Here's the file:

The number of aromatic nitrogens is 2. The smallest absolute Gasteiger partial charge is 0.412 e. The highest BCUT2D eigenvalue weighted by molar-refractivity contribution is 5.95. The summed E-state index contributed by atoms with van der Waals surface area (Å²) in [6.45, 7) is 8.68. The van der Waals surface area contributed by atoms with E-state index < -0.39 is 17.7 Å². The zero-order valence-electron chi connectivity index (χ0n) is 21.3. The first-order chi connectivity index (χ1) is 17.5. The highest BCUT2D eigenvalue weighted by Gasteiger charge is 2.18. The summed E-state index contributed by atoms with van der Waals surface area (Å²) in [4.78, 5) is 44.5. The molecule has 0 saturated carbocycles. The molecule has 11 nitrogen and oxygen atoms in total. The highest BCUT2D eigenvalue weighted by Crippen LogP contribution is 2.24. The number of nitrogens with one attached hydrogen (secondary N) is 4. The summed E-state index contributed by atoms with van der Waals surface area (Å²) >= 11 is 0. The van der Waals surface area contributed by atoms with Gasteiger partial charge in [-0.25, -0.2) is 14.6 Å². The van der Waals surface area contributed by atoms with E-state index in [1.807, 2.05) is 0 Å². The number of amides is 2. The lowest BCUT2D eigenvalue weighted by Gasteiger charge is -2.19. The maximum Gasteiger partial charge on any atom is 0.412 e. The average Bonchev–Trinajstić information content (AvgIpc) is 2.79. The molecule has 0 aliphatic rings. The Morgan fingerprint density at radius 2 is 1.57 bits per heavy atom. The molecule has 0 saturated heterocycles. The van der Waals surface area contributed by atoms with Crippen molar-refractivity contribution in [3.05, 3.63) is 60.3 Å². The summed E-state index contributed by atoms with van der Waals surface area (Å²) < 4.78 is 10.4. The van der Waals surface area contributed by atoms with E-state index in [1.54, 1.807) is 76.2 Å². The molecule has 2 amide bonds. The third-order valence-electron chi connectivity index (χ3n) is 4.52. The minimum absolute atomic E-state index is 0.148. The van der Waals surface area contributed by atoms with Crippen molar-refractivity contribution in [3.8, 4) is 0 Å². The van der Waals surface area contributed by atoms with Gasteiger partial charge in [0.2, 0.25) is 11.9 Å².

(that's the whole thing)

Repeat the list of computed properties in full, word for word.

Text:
The number of aromatic nitrogens is 2. The smallest absolute Gasteiger partial charge is 0.412 e. The highest BCUT2D eigenvalue weighted by molar-refractivity contribution is 5.95. The summed E-state index contributed by atoms with van der Waals surface area (Å²) in [6.45, 7) is 8.68. The van der Waals surface area contributed by atoms with E-state index < -0.39 is 17.7 Å². The zero-order valence-electron chi connectivity index (χ0n) is 21.3. The first-order chi connectivity index (χ1) is 17.5. The highest BCUT2D eigenvalue weighted by Gasteiger charge is 2.18. The summed E-state index contributed by atoms with van der Waals surface area (Å²) in [4.78, 5) is 44.5. The molecule has 0 saturated carbocycles. The molecule has 11 nitrogen and oxygen atoms in total. The highest BCUT2D eigenvalue weighted by Crippen LogP contribution is 2.24. The number of nitrogens with one attached hydrogen (secondary N) is 4. The summed E-state index contributed by atoms with van der Waals surface area (Å²) >= 11 is 0. The van der Waals surface area contributed by atoms with Gasteiger partial charge in [-0.25, -0.2) is 14.6 Å². The van der Waals surface area contributed by atoms with E-state index in [1.807, 2.05) is 0 Å². The number of amides is 2. The lowest BCUT2D eigenvalue weighted by Gasteiger charge is -2.19. The maximum Gasteiger partial charge on any atom is 0.412 e. The average Bonchev–Trinajstić information content (AvgIpc) is 2.79. The molecule has 0 aliphatic rings. The Morgan fingerprint density at radius 2 is 1.57 bits per heavy atom. The molecule has 0 saturated heterocycles. The van der Waals surface area contributed by atoms with Crippen molar-refractivity contribution in [3.05, 3.63) is 60.3 Å². The summed E-state index contributed by atoms with van der Waals surface area (Å²) < 4.78 is 10.4. The van der Waals surface area contributed by atoms with E-state index in [1.54, 1.807) is 76.2 Å². The molecule has 2 amide bonds. The third-order valence-electron chi connectivity index (χ3n) is 4.52. The minimum absolute atomic E-state index is 0.148. The van der Waals surface area contributed by atoms with Crippen molar-refractivity contribution in [3.8, 4) is 0 Å². The van der Waals surface area contributed by atoms with Gasteiger partial charge in [0.2, 0.25) is 11.9 Å².